Intersection of mental health, law enforcement complex, changing

Katti Gray

About Katti Gray

Katti Gray (@kattigray) is AHCJ's core topic leader for behavioral and mental health. A former Rosalynn Carter Mental Health Journalism Fellow, Gray is providing resources to help AHCJ members expand their coverage of mental health amid ongoing efforts to de-stigmatize mental illness and to place mental health care on par with all health care.

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Photo: Dmitriy via Flickr

A Philadelphia police officer’s recent, fatal shooting of 27-year-old Walter Wallace Jr., as he wielded a knife, dramatized how, according to the numbers,  those with mental illness are less likely to do harm than to be harmed, including by law enforcement.

In its most recent report on this topic, “Overlooked in the Undercounted,” the national Treatment Advocacy Center said persons with mental illness were 16 times more likely than those without mental illness to be killed during encounters with law enforcement. While the mentally ill account for 1 in 50 adults, they are estimated to represent 1 in 4 adults who are approached by police, the center’s researchers wrote.

(Additionally, a University of Wisconsin sociologist’s researcher concluded that the focus on the race of those killed by police has placed police killings of those with mental illness on a kind of backburner.)

The vast majority of mentally ill persons who come into police contact are not violent, said Risdon Slate, Ph.D., a Florida Southern College criminologist and author/co-editor of  “The Criminalization of Mental Illness: Crisis and Opportunity for the Justice System.” And those who are violent, he added, also are active substance abusers.

“Wouldn’t it have been better if we could have prevented [Walter Wallace] from ever being out there on the streets with a knife?” said Slate, who’s helped police departments nationwide refine crisis intervention training for officers dispatched on calls involving the mentally ill.

“I’m sure his family did all they could. But they are at a loss. They need someone to help them navigate what really is an inadequate system.

“We have to make sure these things are not set up so that this keeps happening. We have to better at intervening, so that, more and more, police on these calls are working hand-in-hand with social workers and caseworkers … “

Which isn’t to say there hasn’t been progress on this front. An increasing number of police departments have — out of necessity, including concern that police are spending too much time as de facto mental health workers — developed those aforementioned crisis intervention teams.

President Trump’s June 2020 executive order cited the need to remove the burden of handling the mentally ill from law enforcement and to create a more adequate mental health care system. That order also directed the U.S. Attorney General, Health and Human Services Secretary and Office of Management and Budget Director to coordinate resources and earmark more dollars toward special training of police to help limit those interactions and arrests of the mentally ill. Rather, those individuals would be managed through mental health treatment courts, with their attendant mental health care supports, to keep them out from behind bars and safely in the community.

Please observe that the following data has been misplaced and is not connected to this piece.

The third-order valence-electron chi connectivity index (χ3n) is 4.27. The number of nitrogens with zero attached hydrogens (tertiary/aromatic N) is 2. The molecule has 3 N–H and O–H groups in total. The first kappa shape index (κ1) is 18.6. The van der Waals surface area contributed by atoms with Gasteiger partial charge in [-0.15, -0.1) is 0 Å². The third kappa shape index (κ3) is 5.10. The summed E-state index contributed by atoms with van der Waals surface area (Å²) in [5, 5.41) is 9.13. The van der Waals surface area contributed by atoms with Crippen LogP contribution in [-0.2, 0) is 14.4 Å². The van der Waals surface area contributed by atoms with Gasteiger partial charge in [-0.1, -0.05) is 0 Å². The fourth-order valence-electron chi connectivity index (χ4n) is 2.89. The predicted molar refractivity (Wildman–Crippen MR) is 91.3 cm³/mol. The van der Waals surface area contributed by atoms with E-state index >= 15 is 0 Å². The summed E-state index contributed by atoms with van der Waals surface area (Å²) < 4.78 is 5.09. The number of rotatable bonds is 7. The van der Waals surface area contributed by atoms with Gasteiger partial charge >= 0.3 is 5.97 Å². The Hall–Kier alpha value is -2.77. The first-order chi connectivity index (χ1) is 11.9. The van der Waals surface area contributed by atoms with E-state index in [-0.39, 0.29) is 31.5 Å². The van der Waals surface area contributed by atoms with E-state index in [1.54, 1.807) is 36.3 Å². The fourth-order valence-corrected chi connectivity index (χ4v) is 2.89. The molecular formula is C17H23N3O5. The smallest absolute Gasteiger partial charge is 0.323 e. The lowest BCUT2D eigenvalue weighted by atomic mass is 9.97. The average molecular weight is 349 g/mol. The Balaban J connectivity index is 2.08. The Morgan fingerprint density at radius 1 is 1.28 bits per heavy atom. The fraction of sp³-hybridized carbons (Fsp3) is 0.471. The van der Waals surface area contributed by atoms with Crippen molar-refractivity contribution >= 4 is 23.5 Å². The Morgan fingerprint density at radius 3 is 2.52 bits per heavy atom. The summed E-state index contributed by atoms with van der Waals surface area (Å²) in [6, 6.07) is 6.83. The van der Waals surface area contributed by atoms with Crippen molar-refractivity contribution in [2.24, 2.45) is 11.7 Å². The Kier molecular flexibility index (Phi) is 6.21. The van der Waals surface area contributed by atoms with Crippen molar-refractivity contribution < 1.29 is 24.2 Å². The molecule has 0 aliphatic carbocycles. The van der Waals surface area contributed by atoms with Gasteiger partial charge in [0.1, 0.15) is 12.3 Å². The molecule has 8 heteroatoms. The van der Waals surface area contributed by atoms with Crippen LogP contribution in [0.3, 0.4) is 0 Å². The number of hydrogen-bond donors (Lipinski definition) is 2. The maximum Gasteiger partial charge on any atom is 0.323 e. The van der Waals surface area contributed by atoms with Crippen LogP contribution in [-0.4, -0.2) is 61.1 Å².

Indeed, according to the Treatment Advocacy Center, a better mental health care system would reduce police interactions with the mentally ill, which, themselves are no longer captured in a reliable database. In 2015, researchers wrote, the federal Bureau of Justice Statistics stopped tabulating what limited data it had on this front because law enforcement agencies weren’t submitting reliable data.

Still, according to the Treatment Advocacy Center wrote, “When data have been rigorously collected and analyzed, findings indicate as many as half of all law enforcement homicides ends the life of an individual with severe psychiatric disease.”

More relevant research and news coverage:

Story ideas:

  • A disproportionately higher share of police shootings of the mentally ill occur in small towns and rural outposts. This October 2020 Washington Post article said such shootings were 39 percent more likely to occur in rural than urban settings.
  • In various locales, sheriffs (they run jails for pre-trial detainees and are key point-of-contact for those with mental illness) are doing their own innovating. As examples, the sheriff of Hillsborough County, Fla., launched a behavioral resources unit in October 2020. In September 2020, the sheriff of Pinellas County, Fla., expanded a mental health-related calls center that’s part of a special mental health unit formed back in 2016. The Council of State Governments Justice Center tracks some of those innovations. What’s going on where you are?
  • Likewise, what, if anything, has your local police department done in terms of crisis intervention? In February 2021, mental health clinicians are slated to replace some New York Police Department sworn officers in two precincts where mental health distress calls have been especially high.
  • What’s spent or saved — in policing, corrections and mental health care dollars — based on these interventions?
  • Who are the potential Walter Wallace Jr.’s where you live? What do they suffer? For how long? What have been the difficulties and strides in managing their care?
  • The National Alliance on Mental Illness advises people on how to handle the arrests of their loved ones, get their medications to them while they are in pre-trial detention. There are a bevy of stories there.

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